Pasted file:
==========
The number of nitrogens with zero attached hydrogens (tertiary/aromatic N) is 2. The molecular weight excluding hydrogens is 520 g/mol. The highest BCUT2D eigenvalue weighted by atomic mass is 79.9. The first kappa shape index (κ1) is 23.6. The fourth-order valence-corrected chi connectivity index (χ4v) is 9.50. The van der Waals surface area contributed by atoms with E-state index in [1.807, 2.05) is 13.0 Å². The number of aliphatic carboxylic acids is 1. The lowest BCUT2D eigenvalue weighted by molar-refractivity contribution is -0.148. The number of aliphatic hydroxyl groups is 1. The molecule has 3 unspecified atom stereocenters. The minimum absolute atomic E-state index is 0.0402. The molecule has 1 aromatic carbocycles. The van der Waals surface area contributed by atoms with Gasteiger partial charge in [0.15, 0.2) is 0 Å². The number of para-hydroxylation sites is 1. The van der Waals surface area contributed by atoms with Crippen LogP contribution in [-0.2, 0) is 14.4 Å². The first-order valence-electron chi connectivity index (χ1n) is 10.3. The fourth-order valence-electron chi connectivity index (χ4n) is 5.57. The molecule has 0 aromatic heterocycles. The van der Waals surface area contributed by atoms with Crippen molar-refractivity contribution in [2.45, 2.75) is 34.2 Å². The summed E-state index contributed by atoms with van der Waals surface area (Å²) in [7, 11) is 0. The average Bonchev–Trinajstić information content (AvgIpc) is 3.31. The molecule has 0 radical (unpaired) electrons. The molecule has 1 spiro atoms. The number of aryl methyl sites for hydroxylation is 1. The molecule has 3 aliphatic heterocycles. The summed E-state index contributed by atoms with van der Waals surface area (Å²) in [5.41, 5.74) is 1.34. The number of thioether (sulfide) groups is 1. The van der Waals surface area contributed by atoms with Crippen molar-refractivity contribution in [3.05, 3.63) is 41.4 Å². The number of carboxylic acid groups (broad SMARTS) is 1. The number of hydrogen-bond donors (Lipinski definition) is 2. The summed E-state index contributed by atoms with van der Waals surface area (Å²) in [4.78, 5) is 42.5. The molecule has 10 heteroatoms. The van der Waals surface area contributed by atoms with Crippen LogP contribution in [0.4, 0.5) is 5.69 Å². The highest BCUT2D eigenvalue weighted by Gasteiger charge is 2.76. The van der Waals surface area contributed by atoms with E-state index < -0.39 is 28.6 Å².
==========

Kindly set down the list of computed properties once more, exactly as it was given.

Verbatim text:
The number of nitrogens with zero attached hydrogens (tertiary/aromatic N) is 2. The molecular weight excluding hydrogens is 520 g/mol. The highest BCUT2D eigenvalue weighted by atomic mass is 79.9. The first kappa shape index (κ1) is 23.6. The fourth-order valence-corrected chi connectivity index (χ4v) is 9.50. The van der Waals surface area contributed by atoms with E-state index in [1.807, 2.05) is 13.0 Å². The number of aliphatic carboxylic acids is 1. The lowest BCUT2D eigenvalue weighted by molar-refractivity contribution is -0.148. The number of aliphatic hydroxyl groups is 1. The molecule has 3 unspecified atom stereocenters. The minimum absolute atomic E-state index is 0.0402. The molecule has 1 aromatic carbocycles. The van der Waals surface area contributed by atoms with Gasteiger partial charge in [0.15, 0.2) is 0 Å². The number of para-hydroxylation sites is 1. The van der Waals surface area contributed by atoms with Crippen LogP contribution in [-0.2, 0) is 14.4 Å². The first-order valence-electron chi connectivity index (χ1n) is 10.3. The fourth-order valence-electron chi connectivity index (χ4n) is 5.57. The molecule has 0 aromatic heterocycles. The van der Waals surface area contributed by atoms with Crippen molar-refractivity contribution in [2.45, 2.75) is 34.2 Å². The summed E-state index contributed by atoms with van der Waals surface area (Å²) in [7, 11) is 0. The average Bonchev–Trinajstić information content (AvgIpc) is 3.31. The molecule has 0 radical (unpaired) electrons. The molecule has 1 spiro atoms. The number of aryl methyl sites for hydroxylation is 1. The molecule has 3 aliphatic heterocycles. The summed E-state index contributed by atoms with van der Waals surface area (Å²) in [5.41, 5.74) is 1.34. The number of thioether (sulfide) groups is 1. The van der Waals surface area contributed by atoms with Crippen molar-refractivity contribution in [3.05, 3.63) is 41.4 Å². The number of carboxylic acid groups (broad SMARTS) is 1. The number of hydrogen-bond donors (Lipinski definition) is 2. The summed E-state index contributed by atoms with van der Waals surface area (Å²) in [4.78, 5) is 42.5. The molecule has 10 heteroatoms. The van der Waals surface area contributed by atoms with Crippen LogP contribution in [0.4, 0.5) is 5.69 Å². The highest BCUT2D eigenvalue weighted by Gasteiger charge is 2.76. The van der Waals surface area contributed by atoms with E-state index < -0.39 is 28.6 Å².